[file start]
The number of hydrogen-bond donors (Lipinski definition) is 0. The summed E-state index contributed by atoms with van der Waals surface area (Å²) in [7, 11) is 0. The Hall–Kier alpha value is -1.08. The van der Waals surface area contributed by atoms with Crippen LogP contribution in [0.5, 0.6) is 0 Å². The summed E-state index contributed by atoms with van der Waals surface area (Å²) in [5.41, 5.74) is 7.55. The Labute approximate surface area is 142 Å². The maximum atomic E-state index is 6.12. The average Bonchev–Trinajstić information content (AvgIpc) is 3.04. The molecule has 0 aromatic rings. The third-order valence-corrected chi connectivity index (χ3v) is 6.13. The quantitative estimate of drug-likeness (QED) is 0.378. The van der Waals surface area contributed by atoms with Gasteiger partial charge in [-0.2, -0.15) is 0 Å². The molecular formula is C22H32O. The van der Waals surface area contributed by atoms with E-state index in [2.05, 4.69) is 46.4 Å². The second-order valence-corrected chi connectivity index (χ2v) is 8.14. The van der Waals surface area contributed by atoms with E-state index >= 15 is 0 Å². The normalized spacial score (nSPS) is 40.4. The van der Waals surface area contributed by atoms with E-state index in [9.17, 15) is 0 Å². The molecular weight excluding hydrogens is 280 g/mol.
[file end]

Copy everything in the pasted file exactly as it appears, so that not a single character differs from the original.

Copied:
The number of hydrogen-bond donors (Lipinski definition) is 0. The summed E-state index contributed by atoms with van der Waals surface area (Å²) in [7, 11) is 0. The Hall–Kier alpha value is -1.08. The van der Waals surface area contributed by atoms with Crippen LogP contribution in [0.5, 0.6) is 0 Å². The summed E-state index contributed by atoms with van der Waals surface area (Å²) in [5.41, 5.74) is 7.55. The Labute approximate surface area is 142 Å². The maximum atomic E-state index is 6.12. The average Bonchev–Trinajstić information content (AvgIpc) is 3.04. The molecule has 0 aromatic rings. The third-order valence-corrected chi connectivity index (χ3v) is 6.13. The quantitative estimate of drug-likeness (QED) is 0.378. The van der Waals surface area contributed by atoms with Gasteiger partial charge in [-0.2, -0.15) is 0 Å². The molecular formula is C22H32O. The van der Waals surface area contributed by atoms with E-state index in [2.05, 4.69) is 46.4 Å². The second-order valence-corrected chi connectivity index (χ2v) is 8.14. The van der Waals surface area contributed by atoms with E-state index >= 15 is 0 Å². The normalized spacial score (nSPS) is 40.4. The van der Waals surface area contributed by atoms with E-state index in [9.17, 15) is 0 Å². The molecular weight excluding hydrogens is 280 g/mol.